Canelo Alvarez is undeniably in the prime of his career and appears at the peak of his powers since permanently moving up to super-middleweight late last year.
The Mexican star dominated the world’s previous No.1 168-pounder Callum Smith in a virtuoso performance last December (W12) before ruthlessly sweeping aside the WBC’s less than deserving mandatory contender Avni Yildirim in three in February.
Next, WBA Super and WBC champion Canelo (55-1-2, 37 KOs) faces WBO king Billy Joe Saunders in a unification clash in Arlington, Texas, on May 8 as he seeks to annex all the world’s 168lbs titles in 2021.
The four-division champion feels Saunders is likely to be one of his toughest tests to date though believes, on current form, he would have beaten his sole conqueror Floyd Mayweather, who handily outpointed him way back in September 2013.
“Without a doubt I would beat him, it would be a very different fight,” Canelo told Univision. “I am a more mature fighter, it would be a totally different fight. I have more experience, I learned a lot.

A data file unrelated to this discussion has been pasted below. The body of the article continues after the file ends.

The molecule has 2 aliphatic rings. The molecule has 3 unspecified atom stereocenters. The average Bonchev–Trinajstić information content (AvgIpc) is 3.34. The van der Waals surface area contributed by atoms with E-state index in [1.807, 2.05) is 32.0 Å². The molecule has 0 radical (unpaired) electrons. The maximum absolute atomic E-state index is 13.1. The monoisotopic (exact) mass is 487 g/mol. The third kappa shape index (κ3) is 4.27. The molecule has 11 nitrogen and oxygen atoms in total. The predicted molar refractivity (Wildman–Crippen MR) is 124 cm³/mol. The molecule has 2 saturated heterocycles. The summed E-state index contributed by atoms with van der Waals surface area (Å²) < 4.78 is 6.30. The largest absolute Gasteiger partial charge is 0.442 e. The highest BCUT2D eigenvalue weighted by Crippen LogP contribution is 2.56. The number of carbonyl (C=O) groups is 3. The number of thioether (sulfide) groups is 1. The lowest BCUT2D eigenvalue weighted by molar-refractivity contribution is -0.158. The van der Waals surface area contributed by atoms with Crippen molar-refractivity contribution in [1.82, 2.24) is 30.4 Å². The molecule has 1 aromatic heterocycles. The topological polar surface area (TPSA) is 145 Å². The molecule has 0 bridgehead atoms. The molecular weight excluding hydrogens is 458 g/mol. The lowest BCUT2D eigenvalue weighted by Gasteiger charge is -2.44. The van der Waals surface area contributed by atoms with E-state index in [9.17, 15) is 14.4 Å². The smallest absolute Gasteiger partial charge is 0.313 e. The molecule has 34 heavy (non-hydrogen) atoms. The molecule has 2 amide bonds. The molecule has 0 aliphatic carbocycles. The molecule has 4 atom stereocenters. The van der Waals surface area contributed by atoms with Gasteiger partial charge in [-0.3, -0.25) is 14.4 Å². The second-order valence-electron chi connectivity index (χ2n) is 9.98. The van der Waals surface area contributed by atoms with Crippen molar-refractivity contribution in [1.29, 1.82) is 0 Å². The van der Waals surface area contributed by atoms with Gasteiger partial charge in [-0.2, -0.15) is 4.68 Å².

“I said that this was not going to stop me [defeat to Mayweather], that I would be the best in the world at some point, it hurt a lot because I wanted to win, but only God knows why he does the things he does.
“We will see on May 8 if [Saunders] is the best opponent that I’ve faced, but it’s being assumed that he is. Yes, he is a fighter who moves a lot, he’s left-handed, with experience. He is supposed to be one of the most difficult opponents that I’ve faced.”
Retirement is still some way away for Canelo, 30, who believes he will be fighting near the end of the decade.
“Walking to the ring is going to be one of the moments that I miss the most when I retire,” he added. “I have seven more years and I talk about it because at some point I am going to retire.”
Photo: Alamy/The Photo Access.